Creating Privacy in an Open-Plan Office

Headphones on, David Bowie poster in front of me, I’m as oblivious to my surroundings as possible. I went back to the store where I bought the poster, looking for peripheral-vision solutions—posters I could put on either side of me—but couldn’t find solution that would work without something to lean those additional posters against. Sadly, the only (very short) border to my workstation is the tiny one in front of me (just high enough to lean a poster against). My sides are completely exposed. My feet are exposed, too, as the short wall in front of me does not extend all the way down to the floor. I often get an accidental tap or kick from the tall woman who sits across from me. 

Most workers don’t resort to extreme measures, like creating their own wall, but an article from Harvard Business Reviewby Ethan Bernstein and Ben Waber notes that people are creative in finding ways to shut out distraction at work: “Even in open spaces with colleagues in close proximity, people who want to eschew interactions have an amazing capacity to do so. They avoid eye contact, discover an immediate need to use the bathroom or take a walk, or become so engrossed in their tasks that they are selectively deaf (perhaps with the help of headphones),” Bernstein and Waber write. 

For some of us, there also is the discomfort of being watched and feeling on display. When we first moved into our current office, I rejoiced when I saw that a man who makes me feel uncomfortable would be sitting far from me. Nevertheless, with our wide-open layout, I amazingly would catch him watching me from across the room. Just my luck, the seating chart was rearranged, and he now sits just two seats to the left of me, with no walls to shut out his prying eyes. It’s so bad that, though I have two computer monitors, I only use the one on the right. When I tried using the left monitor, his eyes would immediately dart over to me, as though I were looking at him instead of the computer screen. I’ve thought of talking to Human Resources about it, but what would I say? Is it harassment for someone to be looking at you (without talking to you or touching you)? Somehow I don’t think my complaint would resonate, and probably would make me look ridiculous. I could request to be moved, but outside of that one bothersome person, I really like where I sit. It’s at the end of the row, so as bad as the open plan is, I don’t have anyone immediately to the right of me, and my storage space is better than many of the other workstations.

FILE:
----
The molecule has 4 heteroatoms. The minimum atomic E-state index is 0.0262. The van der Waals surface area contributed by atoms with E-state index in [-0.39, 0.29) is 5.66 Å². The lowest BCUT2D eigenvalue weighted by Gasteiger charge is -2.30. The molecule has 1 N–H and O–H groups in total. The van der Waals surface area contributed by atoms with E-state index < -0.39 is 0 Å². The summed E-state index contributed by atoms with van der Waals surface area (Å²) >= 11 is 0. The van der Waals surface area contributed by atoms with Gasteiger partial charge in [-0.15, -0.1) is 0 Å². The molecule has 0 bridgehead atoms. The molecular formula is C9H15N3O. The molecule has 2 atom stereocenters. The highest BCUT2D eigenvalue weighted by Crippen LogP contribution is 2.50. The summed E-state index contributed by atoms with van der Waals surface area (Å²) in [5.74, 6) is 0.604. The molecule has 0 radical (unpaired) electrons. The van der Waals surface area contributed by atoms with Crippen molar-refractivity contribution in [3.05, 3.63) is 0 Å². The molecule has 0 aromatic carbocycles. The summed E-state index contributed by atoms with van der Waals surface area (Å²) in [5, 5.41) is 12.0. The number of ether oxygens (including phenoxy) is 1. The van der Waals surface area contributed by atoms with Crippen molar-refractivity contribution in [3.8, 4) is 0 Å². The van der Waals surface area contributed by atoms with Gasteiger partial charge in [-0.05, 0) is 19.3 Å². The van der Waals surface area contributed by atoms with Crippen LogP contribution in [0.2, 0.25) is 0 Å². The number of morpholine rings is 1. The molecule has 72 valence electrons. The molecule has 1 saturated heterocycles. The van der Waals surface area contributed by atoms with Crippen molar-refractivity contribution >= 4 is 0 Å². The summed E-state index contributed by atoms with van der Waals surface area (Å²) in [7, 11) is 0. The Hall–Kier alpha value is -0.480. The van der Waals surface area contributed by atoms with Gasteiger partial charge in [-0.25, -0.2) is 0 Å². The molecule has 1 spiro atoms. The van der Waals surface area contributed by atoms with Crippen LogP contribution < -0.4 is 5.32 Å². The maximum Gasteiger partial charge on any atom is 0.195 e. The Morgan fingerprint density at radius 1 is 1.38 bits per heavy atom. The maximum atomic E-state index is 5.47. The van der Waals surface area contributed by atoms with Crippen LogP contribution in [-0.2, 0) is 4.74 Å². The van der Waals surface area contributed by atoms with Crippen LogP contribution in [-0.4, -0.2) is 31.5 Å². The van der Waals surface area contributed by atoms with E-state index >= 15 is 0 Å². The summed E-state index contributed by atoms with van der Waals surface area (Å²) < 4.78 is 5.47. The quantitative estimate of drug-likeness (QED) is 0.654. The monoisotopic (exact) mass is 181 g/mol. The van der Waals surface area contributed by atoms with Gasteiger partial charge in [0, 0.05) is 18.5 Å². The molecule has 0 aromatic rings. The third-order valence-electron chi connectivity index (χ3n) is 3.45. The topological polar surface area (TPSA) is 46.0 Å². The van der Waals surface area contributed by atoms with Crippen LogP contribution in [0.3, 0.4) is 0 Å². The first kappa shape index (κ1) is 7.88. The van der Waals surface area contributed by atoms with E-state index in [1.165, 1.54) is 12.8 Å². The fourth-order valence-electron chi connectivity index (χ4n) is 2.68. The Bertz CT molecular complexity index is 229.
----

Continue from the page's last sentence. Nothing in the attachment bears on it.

It turns out that women often are impacted more by the discomfort of feeling on display than men are in open-plan layouts. A Fast Company article by Katharine Schwab from 2018 noted this phenomenon. Schwab writes that recent research shows that, in addition to all its other flaws, the open-plan layout is “subtly sexist.” Schwab describes the research on the impact on women of open-plan layouts like this: “This kind of all-glass, no-privacy environment leads to a subtle kind of sexism, where women are always being watched and thus judged on their appearances, causing anxiety for many employees.” She notes the comparison one researcher made, funnily enough, to a nude beach in which the researcher hypothesized that people would be uncomfortable at first, but then quickly would become comfortable once they realized everyone on the beach was nude and in the same situation as themselves. The problem is that hypothesis turned out to be faulty: “…Sociological research of nudist beaches has shown that people do continue to watch each other–‘men in particular, often in groups, look obsessively at women,’” Schwab quotes the researcher as writing. The open-plan office plays out in a similar fashion, with most women able to disregard those around them, while many of the men have eyes that rove around the open layout looking for available women, just as they would at a bar or club. 

I’ve become hostile to the man sitting a couple seats away from me. I make a point of aggressively ignoring him, going so far as to turn my head away as soon as I see him coming, and I keep my head turned every time I have to get up and pass his desk. 

The discomfort of women like me is just one of the many drawbacks of the open-plan layout—others include lack of noise control, constant visual distractions, and lack of personal storage space. 

My sister’s company is kicking the open-plan layout up a notch in its next office space. Employees won’t have assigned workstations. Instead, they will be given small storage lockers. My sister joked that hers will be filled entirely with the dress shoes she changes into after arriving from her commute. It sounds like regression back to high school or pre-school when we were each given our own cubby. 

Is there a better way to approach office workstation and seating arrangements? Could the old, simple cubicle and opaque-wall office system be superior? Isn’t the “innovative,” “progressive” open-plan layout just the old “bullpen” layout from the 1950s?

 

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